We have three depositions already. I don't know what they say, but each has told us which tire was flat. Up next, it's Shireene's turn.

  6. The PD is such a good way to look at this situation. There are only two strategies to insure anything resembling a beneficial outcome in PD. Either all the parties collude, or they try to save themselves, in this case by telling the truth when others do not. You could see this whole situation in game theory terms because all the parties tried to collude in the CAO secret meetings, but collusion is an unstable equilibrium and always breaks down after a while. The only stable equilibrium is the Nash equilibrium which occurs where everyone ruthlessly pursues their own self interest and tries to save their skin by telling the truth.

    Whoever doesn't tell the truth in these depositions is counting on collusion to save them. Big mistake from a game theory point of view. Paraphrasing Gene Hackman's character in the movie Unforgiven, "And when their lies ain't the same as your lies... Well, I ain't gonna hurt no woman."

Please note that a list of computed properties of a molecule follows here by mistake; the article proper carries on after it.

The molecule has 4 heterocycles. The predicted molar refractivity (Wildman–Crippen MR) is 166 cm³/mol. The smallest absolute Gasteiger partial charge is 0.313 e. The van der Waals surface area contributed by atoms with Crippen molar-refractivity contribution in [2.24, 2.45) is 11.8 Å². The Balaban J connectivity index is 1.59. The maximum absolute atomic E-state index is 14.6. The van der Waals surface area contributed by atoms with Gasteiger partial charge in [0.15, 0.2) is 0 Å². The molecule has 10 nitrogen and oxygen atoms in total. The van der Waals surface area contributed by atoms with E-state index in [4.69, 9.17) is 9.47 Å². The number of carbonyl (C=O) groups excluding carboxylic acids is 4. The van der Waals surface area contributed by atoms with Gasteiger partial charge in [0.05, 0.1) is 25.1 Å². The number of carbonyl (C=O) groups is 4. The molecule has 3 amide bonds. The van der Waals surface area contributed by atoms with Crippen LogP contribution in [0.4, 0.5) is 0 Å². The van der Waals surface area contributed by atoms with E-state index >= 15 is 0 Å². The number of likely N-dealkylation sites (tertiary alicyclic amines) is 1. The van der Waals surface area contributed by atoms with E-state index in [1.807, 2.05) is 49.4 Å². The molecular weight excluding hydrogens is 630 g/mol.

Who gets hurt in this case remains to be seen.

  7. I think the public got hurt in this case. Now we're just trying to figure out who to hold accountable.

  8. Watch out for the advice of counsel defense based on Mr. Gaylord's original, incorrect legal opinion with regard to whether or not the OMA applied to the gatherings (which were, of course, for scheduling purposes only, according to at least one participant).

  9. I could be wrong, but didn't the editor of the Island Guardian once get into a bit of a public tiff with Pratt about whether or not these meetings should be open to the public?

    Remember, Pratt, was unable to wrap her mind around the concept of Conflict of Interest in her efforts to vote on the public trough funding of the brick works.

    The OPMA may have been a mental challenge for her too.

    I do think they all might skate free using the "Advice of Council" gambit. The PD dilemma is richly deserved by all.

  10. Heck, 30 meetings comes to a lousy three grand. I'm an unabashed liberal and I paid more than that to CSA in backing that honest effort to get these jerks to listen to the public.

    Let em break rocks while we throw over ripe tomatoes at them.

  11. Isn't the point ultimately less about the "free skating" and more about the validity of the decisions made under the influence of the meetings?

  12. You are correct. Money pales in value compared to the damage done to the public. (I would still like to hurl a few over ripe tomatoes.)